So you can imagine that I am not a happy camper at this point, so lets fast forward to Sunday. The Bell tech shows up at 11AM on Sunday and determines that the problem isn’t in my home, which shoots down the bad phone theory that Bell Canada call center rep accused us of. I asked him about the “major trouble” with my line. The tech said he knew nothing about that.
That means that Bell Canada lied to me. You can imagine how I felt at that point.
But the the tech went down to the telephone room in our condo and got to work. It took him almost two hours, but he got everything working. Plus I got a slight increase in speed in terms of Internet access. That was due to the fact that according to the tech “my telco services weren’t hanging on by a thread” as the wiring in the telephone room was really old. So a big thanks to him for getting things working again.
But that doesn’t stop me from being really mad at Bell. My feeling is that Bell Canada failed in terms of customer service in the following areas:
- They accused me of causing the problem: FAIL
- The tried to sell me something without solving my core issue first: FAIL
- They didn’t show up as promised on Saturday after I waited all day and canceled customer appointments to do so. Which means I didn’t make any money on Saturday: FAIL
- Bell lied about why they didn’t show up: FAIL
- Bell wasn’t proactive about keeping me informed about my repair request: FAIL
So as a result of all of that, I am seriously considering moving to Rogers for my home phone service. I must admit that I have some concerns about Rogers Home Phone. The biggest one is that Rogers Home Phone has a battery backup for their services that lasts about 18 hours if power is cut. Seeing as my residence was without power for 36 hours earlier this year, that is a concern for me. There are others, but that is the main one. Perhaps “my best friends at Rogers” can make me feel better about that point and my other concerns which I can communicate to them by e-mail if they’re interested. Even better, perhaps “my best friends at Rogers” would be kind enough to let me test drive their Home Phone service against Bell’s for a month and have me write about it in this blog. How about it Rogers? Sound like a plan?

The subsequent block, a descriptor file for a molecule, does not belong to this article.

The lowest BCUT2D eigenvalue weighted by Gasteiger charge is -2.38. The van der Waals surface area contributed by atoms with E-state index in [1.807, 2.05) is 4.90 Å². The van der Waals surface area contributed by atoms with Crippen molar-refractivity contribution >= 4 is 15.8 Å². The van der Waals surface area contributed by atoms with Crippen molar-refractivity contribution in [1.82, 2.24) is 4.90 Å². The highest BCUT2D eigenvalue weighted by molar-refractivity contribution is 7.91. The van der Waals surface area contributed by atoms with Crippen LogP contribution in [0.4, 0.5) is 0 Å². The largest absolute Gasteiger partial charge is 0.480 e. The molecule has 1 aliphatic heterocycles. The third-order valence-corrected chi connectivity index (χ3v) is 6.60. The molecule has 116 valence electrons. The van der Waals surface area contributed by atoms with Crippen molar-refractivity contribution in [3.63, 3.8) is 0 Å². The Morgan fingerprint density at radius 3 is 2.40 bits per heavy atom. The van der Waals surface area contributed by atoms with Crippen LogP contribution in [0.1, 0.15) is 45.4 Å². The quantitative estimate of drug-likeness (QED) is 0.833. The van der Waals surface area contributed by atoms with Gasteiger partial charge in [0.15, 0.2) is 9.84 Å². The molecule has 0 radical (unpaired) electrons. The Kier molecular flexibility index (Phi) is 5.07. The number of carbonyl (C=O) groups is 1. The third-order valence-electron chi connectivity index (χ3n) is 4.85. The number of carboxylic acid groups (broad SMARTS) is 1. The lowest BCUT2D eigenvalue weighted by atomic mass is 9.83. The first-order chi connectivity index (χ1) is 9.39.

As for Bell, I really want Bell Canada to explain how this repair could have gone so badly and what you plan to do to make sure this never happens to anybody else. I know that Bell Canada employees read this blog, so I challenge you to contact me via e-mail and tell me what you have to say. But from prior experience, I’m reasonably sure that I’m not going to hear from them. Which won’t exactly help Bell Canada’s cause to retain me as a customer. Which is too bad because it’s not Bell Canada’s infrastructure that failed, it was their customer service.
Without customer service, you will have no customers. Bell should keep that in mind.